Note   The names of the fields in the output of a union query are drawn from the first SELECT clause. Hence, in the example, data from the field "warranty_available" and from the field "guarantee_available" is named "warranty_available" in the query output.

  • FROM Services    This is the second FROM clause, which completes the second SELECT statement in the union query. Unlike the fields in the SELECT clauses, there are no restrictions on the tables in the FROM clauses of a union query. You can create a union query that uses the same tables in each FROM clause. You can have different numbers of tables in the FROM clauses. In our example, the FROM clauses each has only one table.

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Create a union query

There are two basic methods to create a union query:

In most cases, you should create the select queries first, and then combine them in a union query. Design view provides an easy-to-use graphical user interface for creating select queries, and you can copy and paste the SQL statements for these queries into a union query.

However, if you are comfortable writing SQL statements, or if you want to gain more SQL writing experience, you may prefer to create the union query directly in SQL view.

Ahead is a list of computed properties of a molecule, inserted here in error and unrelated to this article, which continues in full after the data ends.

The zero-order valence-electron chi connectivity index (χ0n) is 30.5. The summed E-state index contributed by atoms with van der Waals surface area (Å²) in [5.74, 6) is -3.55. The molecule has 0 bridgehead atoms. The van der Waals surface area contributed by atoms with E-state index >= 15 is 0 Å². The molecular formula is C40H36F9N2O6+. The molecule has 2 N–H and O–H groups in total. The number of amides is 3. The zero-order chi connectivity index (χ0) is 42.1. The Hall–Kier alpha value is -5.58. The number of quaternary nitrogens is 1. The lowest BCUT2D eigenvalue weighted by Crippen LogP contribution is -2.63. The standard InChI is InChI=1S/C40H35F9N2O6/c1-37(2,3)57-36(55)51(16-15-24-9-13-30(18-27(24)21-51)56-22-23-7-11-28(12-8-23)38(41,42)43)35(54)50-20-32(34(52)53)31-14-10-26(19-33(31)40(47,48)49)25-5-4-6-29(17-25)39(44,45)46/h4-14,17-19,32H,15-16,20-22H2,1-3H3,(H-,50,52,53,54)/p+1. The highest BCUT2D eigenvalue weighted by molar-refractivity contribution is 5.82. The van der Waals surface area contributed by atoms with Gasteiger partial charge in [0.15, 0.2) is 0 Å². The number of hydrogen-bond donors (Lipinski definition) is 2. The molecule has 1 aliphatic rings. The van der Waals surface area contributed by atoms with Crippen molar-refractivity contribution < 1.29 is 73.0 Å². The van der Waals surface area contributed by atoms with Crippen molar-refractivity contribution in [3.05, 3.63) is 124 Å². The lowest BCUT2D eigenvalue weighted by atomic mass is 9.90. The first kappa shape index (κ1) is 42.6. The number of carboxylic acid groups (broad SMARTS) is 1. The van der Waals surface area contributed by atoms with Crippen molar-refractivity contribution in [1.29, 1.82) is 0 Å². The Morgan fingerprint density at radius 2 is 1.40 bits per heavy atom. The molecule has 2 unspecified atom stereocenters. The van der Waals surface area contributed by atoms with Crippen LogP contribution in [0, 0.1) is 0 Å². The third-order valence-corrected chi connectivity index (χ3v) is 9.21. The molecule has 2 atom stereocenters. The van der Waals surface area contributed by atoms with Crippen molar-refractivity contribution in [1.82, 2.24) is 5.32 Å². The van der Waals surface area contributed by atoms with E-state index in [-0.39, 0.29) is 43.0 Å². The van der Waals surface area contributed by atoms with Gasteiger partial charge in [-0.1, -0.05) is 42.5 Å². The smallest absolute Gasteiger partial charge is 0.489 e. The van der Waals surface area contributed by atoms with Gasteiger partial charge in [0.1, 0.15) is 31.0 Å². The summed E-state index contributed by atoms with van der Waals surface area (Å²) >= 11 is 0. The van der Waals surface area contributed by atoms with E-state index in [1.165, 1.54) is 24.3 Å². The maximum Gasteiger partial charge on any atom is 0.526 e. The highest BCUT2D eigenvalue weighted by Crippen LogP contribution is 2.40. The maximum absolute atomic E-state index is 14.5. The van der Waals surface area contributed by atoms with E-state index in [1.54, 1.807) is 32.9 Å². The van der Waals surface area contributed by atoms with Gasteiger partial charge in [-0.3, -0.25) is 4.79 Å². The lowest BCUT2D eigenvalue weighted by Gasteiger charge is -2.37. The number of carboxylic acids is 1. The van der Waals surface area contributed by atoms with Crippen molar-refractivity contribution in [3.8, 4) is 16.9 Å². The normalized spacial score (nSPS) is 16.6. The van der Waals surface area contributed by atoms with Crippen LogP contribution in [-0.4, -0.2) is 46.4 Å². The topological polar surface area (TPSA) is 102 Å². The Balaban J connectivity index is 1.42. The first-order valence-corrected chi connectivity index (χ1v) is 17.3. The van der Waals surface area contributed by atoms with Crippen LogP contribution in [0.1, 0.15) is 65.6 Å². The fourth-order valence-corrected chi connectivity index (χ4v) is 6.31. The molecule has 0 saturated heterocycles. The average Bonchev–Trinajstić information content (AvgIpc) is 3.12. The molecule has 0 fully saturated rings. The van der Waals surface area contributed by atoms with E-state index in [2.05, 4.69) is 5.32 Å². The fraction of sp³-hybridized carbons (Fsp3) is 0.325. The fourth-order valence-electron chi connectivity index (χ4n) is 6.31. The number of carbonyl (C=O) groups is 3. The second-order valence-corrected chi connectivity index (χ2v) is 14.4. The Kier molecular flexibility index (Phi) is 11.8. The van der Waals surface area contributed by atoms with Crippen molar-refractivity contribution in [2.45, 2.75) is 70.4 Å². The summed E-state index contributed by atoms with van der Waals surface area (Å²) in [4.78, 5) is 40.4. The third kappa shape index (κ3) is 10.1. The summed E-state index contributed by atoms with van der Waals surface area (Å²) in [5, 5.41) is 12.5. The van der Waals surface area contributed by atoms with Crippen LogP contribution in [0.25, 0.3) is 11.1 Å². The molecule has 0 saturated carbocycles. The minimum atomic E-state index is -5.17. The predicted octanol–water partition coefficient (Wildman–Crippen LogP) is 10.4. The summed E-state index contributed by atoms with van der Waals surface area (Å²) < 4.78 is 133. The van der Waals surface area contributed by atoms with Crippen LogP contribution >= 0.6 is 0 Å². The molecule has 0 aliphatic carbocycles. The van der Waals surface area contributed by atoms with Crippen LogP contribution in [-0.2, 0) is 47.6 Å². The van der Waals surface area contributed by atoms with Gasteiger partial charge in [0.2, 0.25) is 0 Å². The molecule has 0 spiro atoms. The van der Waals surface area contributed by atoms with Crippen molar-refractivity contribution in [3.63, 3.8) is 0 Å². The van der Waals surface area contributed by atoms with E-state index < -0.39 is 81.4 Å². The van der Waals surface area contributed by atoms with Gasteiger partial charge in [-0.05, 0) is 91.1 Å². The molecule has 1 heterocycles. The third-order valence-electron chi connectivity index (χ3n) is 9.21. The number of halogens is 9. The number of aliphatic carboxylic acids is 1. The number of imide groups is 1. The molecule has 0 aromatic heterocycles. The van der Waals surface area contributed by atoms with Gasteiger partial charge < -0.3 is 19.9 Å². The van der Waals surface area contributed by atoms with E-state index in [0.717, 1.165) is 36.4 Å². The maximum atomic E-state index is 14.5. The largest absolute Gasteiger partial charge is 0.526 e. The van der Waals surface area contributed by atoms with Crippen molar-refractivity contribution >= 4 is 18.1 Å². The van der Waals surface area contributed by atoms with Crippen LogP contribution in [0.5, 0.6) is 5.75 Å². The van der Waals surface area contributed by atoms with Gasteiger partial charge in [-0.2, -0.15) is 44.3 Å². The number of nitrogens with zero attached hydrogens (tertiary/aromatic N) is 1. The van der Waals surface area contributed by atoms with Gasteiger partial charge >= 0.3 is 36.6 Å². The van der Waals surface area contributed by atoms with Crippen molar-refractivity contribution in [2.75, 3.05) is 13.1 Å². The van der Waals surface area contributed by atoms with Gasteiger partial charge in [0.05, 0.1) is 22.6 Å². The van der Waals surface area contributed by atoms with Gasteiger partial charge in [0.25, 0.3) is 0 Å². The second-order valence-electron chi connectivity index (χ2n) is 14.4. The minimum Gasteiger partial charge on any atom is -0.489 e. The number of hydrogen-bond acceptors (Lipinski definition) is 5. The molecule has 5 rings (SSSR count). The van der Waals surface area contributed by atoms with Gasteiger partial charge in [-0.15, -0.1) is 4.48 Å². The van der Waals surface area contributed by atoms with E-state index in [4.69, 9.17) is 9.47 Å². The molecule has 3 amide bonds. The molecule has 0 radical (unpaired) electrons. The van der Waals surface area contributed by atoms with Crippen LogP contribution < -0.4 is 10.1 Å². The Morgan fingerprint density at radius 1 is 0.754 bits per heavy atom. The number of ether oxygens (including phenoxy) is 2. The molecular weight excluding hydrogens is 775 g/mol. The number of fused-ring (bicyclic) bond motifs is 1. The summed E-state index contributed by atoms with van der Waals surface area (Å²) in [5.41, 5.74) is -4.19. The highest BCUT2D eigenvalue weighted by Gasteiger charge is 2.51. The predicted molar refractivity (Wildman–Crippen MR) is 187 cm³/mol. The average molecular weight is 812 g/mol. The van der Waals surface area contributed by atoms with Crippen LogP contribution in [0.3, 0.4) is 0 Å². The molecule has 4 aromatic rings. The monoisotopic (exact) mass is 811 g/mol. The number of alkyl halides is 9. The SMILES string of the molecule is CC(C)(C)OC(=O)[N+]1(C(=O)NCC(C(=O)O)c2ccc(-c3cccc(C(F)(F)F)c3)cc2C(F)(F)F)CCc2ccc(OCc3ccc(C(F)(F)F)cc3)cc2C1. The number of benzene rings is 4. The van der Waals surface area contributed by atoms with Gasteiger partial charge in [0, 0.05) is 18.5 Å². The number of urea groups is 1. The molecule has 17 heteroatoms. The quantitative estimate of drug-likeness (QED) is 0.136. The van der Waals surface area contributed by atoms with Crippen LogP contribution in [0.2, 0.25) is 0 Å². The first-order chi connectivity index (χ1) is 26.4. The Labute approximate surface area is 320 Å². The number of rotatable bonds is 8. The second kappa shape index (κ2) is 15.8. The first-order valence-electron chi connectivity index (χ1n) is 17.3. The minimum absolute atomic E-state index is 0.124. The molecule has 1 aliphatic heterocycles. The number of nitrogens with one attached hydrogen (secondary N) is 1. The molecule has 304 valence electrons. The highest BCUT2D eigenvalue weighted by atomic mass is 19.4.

What do you want to do?


Create the select queries in Design view first, and then combine them

In this method, you create each select query by using Design view, and then you combine the select queries by using SQL view.

Create each select query in Design view

 Note    Although you can include multiple tables or queries in a select query, this procedure assumes that each of your select queries includes data from only one table.

  1. On the Create tab, in the Queries group, click Query Design.
  2. In the Show Table dialog box, double-click the table that has the fields that you want to include. The table is added to the query design window.
  3. Close the Show Table dialog box.
  4. In the query design window, double-click each of the fields that you want to include.
    As you select fields, make sure that you add the same number of fields, in the same order, that you add to the other select queries. Pay careful attention to the data types of the fields, and make sure that they have compatible data types with fields in the same position in the other queries that you are combining. For example, if your first select query has five fields, the first of which contains date/time data, make sure that each of the other select queries that you are combining also has five fields, the first of which contains date/time data, and so on.
  5. Optionally, add criteria to your fields by typing the appropriate expressions (expression: Any combination of mathematical or logical operators, constants, functions, and names of fields, controls, and properties that evaluates to a single value. Expressions can perform calculations, manipulate characters, or test data.) in the Criteria row of the field grid.
  6. After you have finished adding fields and field criteria, you should run the select query and review its output. On the Design tab, in the Results group, click Run.